Simon and Sally-Anne were stunned to be told their son had an exomphalos. The doctor painted a dark picture and repeatedly offered them a termination.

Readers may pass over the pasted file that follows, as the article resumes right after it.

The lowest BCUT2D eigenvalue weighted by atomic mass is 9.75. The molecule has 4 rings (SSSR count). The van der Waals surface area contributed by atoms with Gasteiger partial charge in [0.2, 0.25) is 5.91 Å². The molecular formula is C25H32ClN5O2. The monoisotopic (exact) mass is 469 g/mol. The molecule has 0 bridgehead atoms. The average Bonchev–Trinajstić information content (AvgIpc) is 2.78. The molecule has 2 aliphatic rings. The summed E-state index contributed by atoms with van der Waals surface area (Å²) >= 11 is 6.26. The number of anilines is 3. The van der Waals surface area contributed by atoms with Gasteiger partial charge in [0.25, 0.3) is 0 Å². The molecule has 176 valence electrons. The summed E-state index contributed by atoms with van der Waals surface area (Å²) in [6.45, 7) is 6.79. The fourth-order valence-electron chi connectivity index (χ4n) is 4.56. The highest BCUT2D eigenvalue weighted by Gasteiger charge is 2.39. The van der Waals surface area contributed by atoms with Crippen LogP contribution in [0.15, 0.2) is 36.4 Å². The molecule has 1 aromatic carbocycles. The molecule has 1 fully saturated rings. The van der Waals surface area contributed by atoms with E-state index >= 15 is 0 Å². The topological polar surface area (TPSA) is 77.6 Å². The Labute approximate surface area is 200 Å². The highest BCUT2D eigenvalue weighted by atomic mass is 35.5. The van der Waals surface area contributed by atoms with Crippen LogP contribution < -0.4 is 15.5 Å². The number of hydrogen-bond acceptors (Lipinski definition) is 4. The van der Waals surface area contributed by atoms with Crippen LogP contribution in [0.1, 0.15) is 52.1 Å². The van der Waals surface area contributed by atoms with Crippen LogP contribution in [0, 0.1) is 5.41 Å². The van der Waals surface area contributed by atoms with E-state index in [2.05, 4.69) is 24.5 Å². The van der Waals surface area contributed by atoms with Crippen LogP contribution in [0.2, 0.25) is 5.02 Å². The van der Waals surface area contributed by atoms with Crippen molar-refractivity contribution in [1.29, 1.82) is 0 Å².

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Sally-Anne: So we come out of the scan room, no picture no nothing at all like that and I think that was one of the hardest things because we hadn’t got nothing, do you know what I mean and then, you know, we phoned up our mums and was like ‘Mum there’s something wrong with the baby, there’s something not going right, we gonna go and see the consultant now’. So we had an hours wait didn’t we and then we had to go and see the consultant who then referred us off to the main hospital where we found out that [son] had got an exomphalos* major. We was seen on the same day with the fetal medicine team and the Professor painted a very dark picture didn’t he, it was, he didn’t know obviously if [son] and got any other congenital abnormalities, he didn’t know, he couldn’t answer none of our questions all he turned round and said was that ‘The baby’s organs on the outside of his body’ and he offered us a termination and that was the first thing that happened. So you go from the beginning of the day where you’re all excited to see your baby for the first time, you know, on the TV everything else like that to being bowled over with your baby’s not very well, you know, there’s big serious problems and they don’t even know if your baby’s going to survive so, you know, we’re offering you a termination. I think when I come out that room I was numb oh I just didn’t know what to think to say to do, you know, I looked at Si and it was just empty wasn’t it, we was just, there was nothing because we’d just been painted this big dark, dark, dark picture and the ending conversation was, you know, you can terminate of you want to but come back in a few weeks and we’ll do a CV, a CVS test or amniocentesis to see if the baby has got any other congenital abnormalities.